That figure, tallied by NBC News, was expected to rise as additional deaths were investigated for possible ties to last week’s storm.
Fatalities so far have included 83 in Florida, where Ian struck as a Category 4 hurricane Wednesday, and four in North Carolina, where the storm ended up after hammering the coast of South Carolina Friday.
Federal Emergency Management Agency chief Deanne Criswell said FEMA Urban Search and Rescue teams, the Coast Guard, the Department of the Interior and the Department of Defense will work with Florida officials to search for people who remain unaccounted for after Ian.
With rescue efforts underway and floodwaters receding in places filled with wrecked homes, local officials warned that the extent of the death and destruction left by Ian may be barely in sight.
On Sunday, portions of multiple Florida counties, including parts of Charlotte, Citrus, Collier, Hernando, Hillsborough, Lee, Levy, Manatee, Pasco, Pinellas, St. Johns and Sarasota, remained under mandatory evacuation orders.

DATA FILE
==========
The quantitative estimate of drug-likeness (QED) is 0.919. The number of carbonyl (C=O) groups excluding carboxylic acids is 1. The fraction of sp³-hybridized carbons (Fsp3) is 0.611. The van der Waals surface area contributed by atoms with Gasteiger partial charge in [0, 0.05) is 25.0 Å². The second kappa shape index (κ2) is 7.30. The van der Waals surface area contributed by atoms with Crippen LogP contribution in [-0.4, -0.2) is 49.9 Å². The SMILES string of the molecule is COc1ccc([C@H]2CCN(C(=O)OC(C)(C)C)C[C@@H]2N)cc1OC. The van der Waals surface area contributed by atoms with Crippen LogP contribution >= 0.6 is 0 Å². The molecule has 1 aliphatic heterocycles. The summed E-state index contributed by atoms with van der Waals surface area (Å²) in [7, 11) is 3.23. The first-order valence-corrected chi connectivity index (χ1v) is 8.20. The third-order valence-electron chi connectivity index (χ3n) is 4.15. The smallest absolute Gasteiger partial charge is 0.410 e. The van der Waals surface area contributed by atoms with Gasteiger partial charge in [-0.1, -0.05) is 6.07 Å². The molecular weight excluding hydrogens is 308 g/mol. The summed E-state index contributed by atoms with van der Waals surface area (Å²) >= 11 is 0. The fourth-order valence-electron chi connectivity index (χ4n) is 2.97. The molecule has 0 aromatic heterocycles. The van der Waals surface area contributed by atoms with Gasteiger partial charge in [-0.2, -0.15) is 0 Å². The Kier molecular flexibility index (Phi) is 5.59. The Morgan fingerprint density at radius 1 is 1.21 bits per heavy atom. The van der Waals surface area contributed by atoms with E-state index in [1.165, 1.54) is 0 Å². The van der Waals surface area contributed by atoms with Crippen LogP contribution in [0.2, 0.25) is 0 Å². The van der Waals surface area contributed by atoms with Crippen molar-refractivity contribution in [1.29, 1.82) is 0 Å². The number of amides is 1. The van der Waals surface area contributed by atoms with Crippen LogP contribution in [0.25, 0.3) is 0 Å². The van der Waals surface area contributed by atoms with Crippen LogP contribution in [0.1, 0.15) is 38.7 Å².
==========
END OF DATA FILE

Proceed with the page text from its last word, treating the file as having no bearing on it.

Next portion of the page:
The number of utility customers without power in Florida and in other South Atlantic states remained well under 1 million Sunday: An estimated 746,049 households and businesses were without electricity in Florida early Sunday evening, according to PowerOutage.us.
Plus, Florida residents claimed to be facing hard times in getting fuel for their vehicles, while they remain with no access to drinking water or power supply.
Due to ravages caused by Ian, President Joe Biden, who will visit the region on Wednesday, declared the state of Florida as major disaster area.